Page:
The creatures you encounter look like they’ve been snipped out of a National Geographic—in one level, you must get a terrifying monster to chase you through a tunnel, dodging its attacks as it breaks down barriers and clears the way for you. The monster is actually a flat photo of a cute guinea pig with horns taped to its head. In contrast to the vivid environments your character is a black and white pencil doodle with spiky hair, his body constructed from individual snippets of white paper. His sketchy movements and clear contrast with the torn-photo backgrounds make the game look like an undergrad animation project. Appropriately, player deaths are tallied up as “rips.”
The music and sound effects are minimalist but compliment the art style nicely. The melodies typically follow a simple repeating tune with a tribal percussion backbeat. Background effects are mostly distorted samples of nature sounds and animal calls, but several of the sounds are actually whimsical human vocalizations, as if someone is playing along and interjecting the appropriate sounds with their voice. The sound selection works well and gives the game an offbeat but lighthearted feel.
In addition to the original levels, time trial modes and game modifiers from the PC release, the Wii version has seen some welcome additions. Three new levels have been added to the main sequence, and while the game is still a bit too short this does extent replay value.
More significant, though, is the addition of full analog control for the rotation. The original game only let you rotate the world 90 degrees at a time and analog precision makes it much easier to control just how fast you’re going and where you end up landing. To facilitate this, the Wii version has three control schemes: standalone Wii remote, remote-Nunchuk combo and Classic Controller. Twisting the Wii remote in NES controller orientation worked well enough, and the Classic pad’s shoulder buttons got the job done, but using the “keyhole” setup to twist the Wii pointer while moving with the Nunchuk stick felt the most natural to me.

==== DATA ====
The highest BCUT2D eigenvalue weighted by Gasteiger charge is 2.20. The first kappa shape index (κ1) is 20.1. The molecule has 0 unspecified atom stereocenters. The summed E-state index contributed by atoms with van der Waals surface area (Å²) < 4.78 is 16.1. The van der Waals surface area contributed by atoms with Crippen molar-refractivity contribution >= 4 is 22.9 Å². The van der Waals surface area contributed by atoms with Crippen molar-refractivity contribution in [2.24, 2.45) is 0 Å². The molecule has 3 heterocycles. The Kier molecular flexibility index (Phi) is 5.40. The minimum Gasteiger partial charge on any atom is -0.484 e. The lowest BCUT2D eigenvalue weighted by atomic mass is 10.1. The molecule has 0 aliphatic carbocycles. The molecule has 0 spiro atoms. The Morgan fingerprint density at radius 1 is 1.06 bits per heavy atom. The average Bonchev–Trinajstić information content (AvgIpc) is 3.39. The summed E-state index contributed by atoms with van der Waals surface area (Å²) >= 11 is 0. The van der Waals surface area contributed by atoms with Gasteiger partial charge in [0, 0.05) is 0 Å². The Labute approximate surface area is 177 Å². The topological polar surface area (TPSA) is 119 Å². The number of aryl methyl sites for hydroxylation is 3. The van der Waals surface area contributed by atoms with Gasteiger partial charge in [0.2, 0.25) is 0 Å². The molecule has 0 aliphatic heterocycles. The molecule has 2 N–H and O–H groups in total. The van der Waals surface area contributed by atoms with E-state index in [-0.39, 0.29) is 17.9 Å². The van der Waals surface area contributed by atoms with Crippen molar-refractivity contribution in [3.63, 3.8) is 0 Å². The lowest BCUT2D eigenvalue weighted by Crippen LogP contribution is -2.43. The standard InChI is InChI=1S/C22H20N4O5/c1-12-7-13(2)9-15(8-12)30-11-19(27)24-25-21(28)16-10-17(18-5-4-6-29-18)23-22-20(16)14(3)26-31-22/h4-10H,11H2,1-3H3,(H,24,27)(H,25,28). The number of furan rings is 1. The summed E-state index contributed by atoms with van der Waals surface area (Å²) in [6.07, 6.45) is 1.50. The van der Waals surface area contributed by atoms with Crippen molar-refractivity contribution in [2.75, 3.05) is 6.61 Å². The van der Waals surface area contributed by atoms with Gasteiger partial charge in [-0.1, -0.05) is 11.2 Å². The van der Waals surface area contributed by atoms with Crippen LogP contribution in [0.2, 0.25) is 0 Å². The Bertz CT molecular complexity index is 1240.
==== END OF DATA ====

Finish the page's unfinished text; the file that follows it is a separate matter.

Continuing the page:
While And Yet it Moves has been available on Steam for over a year the Wii port is, for all intents and purposes, the superior version. While the brilliant gravity-bending platforming still doesn’t last nearly as long as I’d like it too, the new levels give you a bit more bang for your buck and the full analog Wii control is superior to the PC counterpart. It’s only 10 bucks on either platform (that’s 1000 Wii points) and you get a lot of creative quality content for the money, so if you have a Wii, And Yet it Moves is one of the best purchases you can make on WiiWare.
* The product in this article was sent to us by the developer/company for review.
And Yet it Moves stands alongside Braid and Limbo as one of this generation's best 2D platformers, improving on last year's PC release with a couple notable additions. Like its brethren it takes the basic mechanics of the genre, shakes them up with a highly creative new idea and mixes it all with a captivating art style. It's a bit too brief but overall it's one of the most innovative uses of 2D platforming and one of the best deals on WiiWare.
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